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22 May: andrew gilligan took a pot shot at just about everything to do with the military establishment tonight on the Channel 4 Despatches programme. he banged on about the prosecuting of our squaddies for shooting Iraqis, of failing to care for our wounded war vets, of closing down military hospitals, lying about recruitment figures and blaming the chain of command. i'm sure i missed something else. considering the spat he had with the bbc over the kelly affair and his anti-iraq war views, can his views be trusted. im concerned about squaddies hesitating to open fire in case they get prosecuted which is what he seemed to be saying.   Pete.
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I, too, saw the programme this evening. What he conveniently did not say, though, was that the Army Prosecuting Authority has not prosecuted a single soldier for opening fire in operational situations. It was a bit of scare-mongering. As for the Tpr Williams case, Mr Gilligan really did not play fairly. The decision of the CO to dismiss the case meant that military jurisdiction was ousted. However, as the civil authorities had concurrent jurisdiction, the Adjutant General at the time, a very distinguished and well-respected officer, had no choice but to refer the matter to the Attorney General for him to decide what to do. Nobody from the military forced the Attorney General to prosecute.  Aspals
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22 May:  Ann, here's something to ponder in the context of the debate on whether soldiers who open fire ought to be prosecuted or not. The Attorney General "is visiting Israel to seek evidence as he considers bringing charges against two Israeli soldiers who killed two Britons. James Miller, 34, a Devon film-maker and Tom Hurndall, 22, a London peace activist, were shot dead in separate incidents by soldiers in Gaza in 2003. Relatives of the men have asked Lord Goldsmith QC to prosecute for war crimes under the Geneva Convention." This is reported by the BBC on their website. If the Attorney is considering this in relation to non-UK nationals, why shouldn't the families of Iraqi victims make a similar appeal to their Attorney General for prosecutions against our soldiers? The only course that saves our soldiers from the International Criminal Court is that the Attorney considered the facts in each case where death occurred and and we can argue that process means the decisions not to prosecute fall under the principle of complimentarity.   Will.
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22 May: Rebecca's comment about my views on a level paying field. Without wishing to sound patronising, your approach proves my point precisely. As you havent been a soldier (I assume this from your comments about the system) your lack of understanding of life as a soldier or to be more precise, as a young soldier on ops armed with a rifle and facing hostile crowds throwing petrol bombs, rocks or bricks at you, or worse still, shooting at you from some unseen point, is precisely why it is necessary and fair for a soldier who opens fire in those situations to have his conduct judged by people who have been through it themselves. This is also relevant to the decision to prosecute. The application of the public interest test by service prosecutors must include an understanding of the environment to determine whether it is in the public interest to prosecute a soldier for opening fire..  Graccus.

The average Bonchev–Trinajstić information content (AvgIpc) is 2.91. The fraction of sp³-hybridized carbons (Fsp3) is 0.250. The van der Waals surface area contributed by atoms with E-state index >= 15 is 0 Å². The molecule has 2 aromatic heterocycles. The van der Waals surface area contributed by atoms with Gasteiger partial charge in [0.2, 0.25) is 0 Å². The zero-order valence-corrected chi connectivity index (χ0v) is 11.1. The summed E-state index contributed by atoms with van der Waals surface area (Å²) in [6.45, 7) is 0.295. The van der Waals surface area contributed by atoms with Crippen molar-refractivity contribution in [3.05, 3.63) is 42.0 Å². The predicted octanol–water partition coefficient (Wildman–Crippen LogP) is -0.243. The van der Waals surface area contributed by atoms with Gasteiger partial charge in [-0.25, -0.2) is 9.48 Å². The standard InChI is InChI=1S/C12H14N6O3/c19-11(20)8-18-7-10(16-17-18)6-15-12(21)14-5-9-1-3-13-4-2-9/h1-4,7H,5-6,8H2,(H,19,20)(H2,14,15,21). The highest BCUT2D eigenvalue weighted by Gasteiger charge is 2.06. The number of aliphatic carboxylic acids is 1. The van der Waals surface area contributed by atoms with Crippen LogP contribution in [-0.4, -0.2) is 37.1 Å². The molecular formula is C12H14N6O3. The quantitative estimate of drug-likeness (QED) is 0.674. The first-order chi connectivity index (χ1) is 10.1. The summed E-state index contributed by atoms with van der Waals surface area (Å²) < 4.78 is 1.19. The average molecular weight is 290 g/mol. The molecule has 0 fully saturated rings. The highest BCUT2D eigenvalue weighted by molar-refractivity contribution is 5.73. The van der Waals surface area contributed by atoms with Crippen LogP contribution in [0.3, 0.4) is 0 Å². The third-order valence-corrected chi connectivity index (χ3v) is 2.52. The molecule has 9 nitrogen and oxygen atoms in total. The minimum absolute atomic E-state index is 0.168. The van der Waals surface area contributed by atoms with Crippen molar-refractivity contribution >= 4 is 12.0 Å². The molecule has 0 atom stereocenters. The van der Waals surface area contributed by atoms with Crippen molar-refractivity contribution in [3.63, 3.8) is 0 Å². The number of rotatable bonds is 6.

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21 May: If people had more time with their families and friends between each operational tour, there might be a little less discontent and the need therefore to form an association. Whatever happened to the 27 months between op tours that the goverment promised in its pre-Iraq days? I see elsewhere on these pages that the question of an association/federation has been discussed often.   Graccus.
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21 May: It seems that the frustration of army officers at the lack of leadership by their superiors is spurring them on to form a federation which, as the article you link to says The Ministry of Defence (MoD) admits it cannot stop going ahead. This is a convention right which permits association and is a long time in coming. Good luck to them.   Roger.
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21 May: The comments about civilianization and the aims of the judge advocate general are really quite worrying. if this is true it begs the question why the army isnt doing more to stop him destroying the military system. does anyone know if theyre fighting back and if so what theyre doing?.   Pete.